'Big Brother' Obama?: US eyes racial profiling of Americans, 'Orwellian-style'

President Barack Obama wants to have the database on Americans ready before he leaves office in early 2017, with all the information posted online, according to the New York Post.Reuters

The Obama administration is setting up an "unprecedented collection of sensitive data" on racial profiles of all Americans, according to a New York Post report.

The report said President Barack Obama's target is to have the database ready before he leaves office in early 2017, with all the information posted online.

The New York Post called the undertaking an "Orwellian-style stockpile of statistics" on Americans' health, home loans, credit cards and neighbourhoods.

In his report for The New York Post, Paul Sperry said the data could serve as a "permanent network of discrimination databases" that could be used by civil rights lawyers and other advocates "to make 'disparate-impact' cases" against school systems, banks, and employers.

At the same time, the Obama administration is pushing to include Social Security beneficiaries who lack the mental capacity to manage their own affairs under its gun control policy.

The Post said the Affirmatively Furthering Fair Housing database has been implemented to map US areas predominantly occupied by white, Asian, black or African-American and Hispanic/Latino residents.

"The agency proposes using non-white populations of 50 percent or higher as the threshold for classifying segregated areas," the report said, referring to the Department of Housing and Urban Development.

Under this, those federally funded cities that are described as overly segregated will have to change their zoning laws so that subsidised housing in affluent areas can be constructed.

"By opening this data to everybody, everyone in a community can weigh in," said Obama. "If you want affordable housing nearby, now you'll have the data you need to make your case."

On the other hand, the Federal Housing Finance Agency is also making its National Mortgage Database Project to racially balance home loans by compiling 16 years of lending data including credit scores and employment records that are broken down by race.

It will also include credit data from credit cards, students loans to car loans.

The data will also be used by the Consumer Financial Protection Bureau to know "possible discriminatory lending patterns," said CFPB Director Richard Cordray.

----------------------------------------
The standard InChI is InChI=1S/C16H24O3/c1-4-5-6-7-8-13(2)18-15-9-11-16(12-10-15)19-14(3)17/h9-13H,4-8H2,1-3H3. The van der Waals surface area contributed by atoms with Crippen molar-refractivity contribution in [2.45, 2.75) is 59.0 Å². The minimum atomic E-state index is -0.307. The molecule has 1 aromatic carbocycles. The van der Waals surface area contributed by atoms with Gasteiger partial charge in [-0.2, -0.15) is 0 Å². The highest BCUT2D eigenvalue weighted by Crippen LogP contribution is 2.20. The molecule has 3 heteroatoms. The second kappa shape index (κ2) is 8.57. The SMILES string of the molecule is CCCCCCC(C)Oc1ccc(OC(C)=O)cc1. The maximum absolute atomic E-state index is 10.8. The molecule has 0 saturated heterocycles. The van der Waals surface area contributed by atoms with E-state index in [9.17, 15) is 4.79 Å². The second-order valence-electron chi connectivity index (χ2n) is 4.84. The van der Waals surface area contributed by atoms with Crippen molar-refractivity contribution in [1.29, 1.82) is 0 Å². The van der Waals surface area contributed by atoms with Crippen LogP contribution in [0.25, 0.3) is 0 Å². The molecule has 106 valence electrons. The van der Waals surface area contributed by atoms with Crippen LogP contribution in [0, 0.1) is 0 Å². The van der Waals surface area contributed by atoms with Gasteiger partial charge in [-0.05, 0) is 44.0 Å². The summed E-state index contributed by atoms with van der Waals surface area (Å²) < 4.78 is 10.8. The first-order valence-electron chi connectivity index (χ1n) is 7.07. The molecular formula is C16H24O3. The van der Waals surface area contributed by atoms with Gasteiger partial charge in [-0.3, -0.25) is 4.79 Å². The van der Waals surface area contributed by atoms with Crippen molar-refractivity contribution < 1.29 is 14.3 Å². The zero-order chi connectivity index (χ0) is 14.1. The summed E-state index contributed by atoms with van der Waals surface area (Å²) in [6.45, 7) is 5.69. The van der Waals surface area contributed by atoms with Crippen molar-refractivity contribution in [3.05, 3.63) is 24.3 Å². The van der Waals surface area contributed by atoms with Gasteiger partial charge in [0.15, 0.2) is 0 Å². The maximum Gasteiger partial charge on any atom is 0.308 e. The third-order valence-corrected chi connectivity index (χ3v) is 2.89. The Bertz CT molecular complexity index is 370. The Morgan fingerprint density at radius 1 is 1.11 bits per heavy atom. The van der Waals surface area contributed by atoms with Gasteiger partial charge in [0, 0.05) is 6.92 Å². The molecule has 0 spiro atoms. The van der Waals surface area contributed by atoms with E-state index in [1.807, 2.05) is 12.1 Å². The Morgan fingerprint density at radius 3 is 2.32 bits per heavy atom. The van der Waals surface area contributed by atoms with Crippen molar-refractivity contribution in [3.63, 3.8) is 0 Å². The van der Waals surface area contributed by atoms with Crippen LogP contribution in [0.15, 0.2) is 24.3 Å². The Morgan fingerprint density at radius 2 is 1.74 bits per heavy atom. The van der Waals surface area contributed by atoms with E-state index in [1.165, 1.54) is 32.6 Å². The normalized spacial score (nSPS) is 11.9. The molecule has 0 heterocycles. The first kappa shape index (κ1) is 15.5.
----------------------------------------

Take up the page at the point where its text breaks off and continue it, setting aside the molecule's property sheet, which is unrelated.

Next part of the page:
The CFPB will produce race-sorted data from 900 million credit-card accounts, the report said, to know "disparities" in interest rates among others.

It has also a new rule aiming to require banks to forward data on "minority hiring" to the Office of Minority and Women Inclusion.

The US Department of Education, through the Civil Rights Data Collection project, gathers data on student suspensions and expulsions, by race, from every public school district in the US.

School districts that have disparities in discipline will be reformed.

The Obama administration is also seeking to place Social Security beneficiaries under gun control.

Those that lack the mental capacity to manage their own affairs will not be able to own guns, according to a Los Angeles Times report.

It said this will make the Social Security Administration "in line with laws regulating who gets reported to the National Instant Criminal Background Check System, or NICS, which is used to prevent gun sales to felons, drug addicts, immigrants in the country illegally and others."

About 4.2 million adults who receive benefits that are managed by "representative payees" maybe affected by the policy if the Social Security uses the policy of the Department of Veterans Affairs in making background checks for those who are declared incompetent.

This new push was a result of the 2012 Sandy Hook Elementary School shooting in Connecticut.

However, critics don't agree with the policy.

"Someone can be incapable of managing their funds but not be dangerous, violent or unsafe," Dr. Marc Rosen, a Yale psychiatrist, told the Los Angeles Times. "They are very different determinations."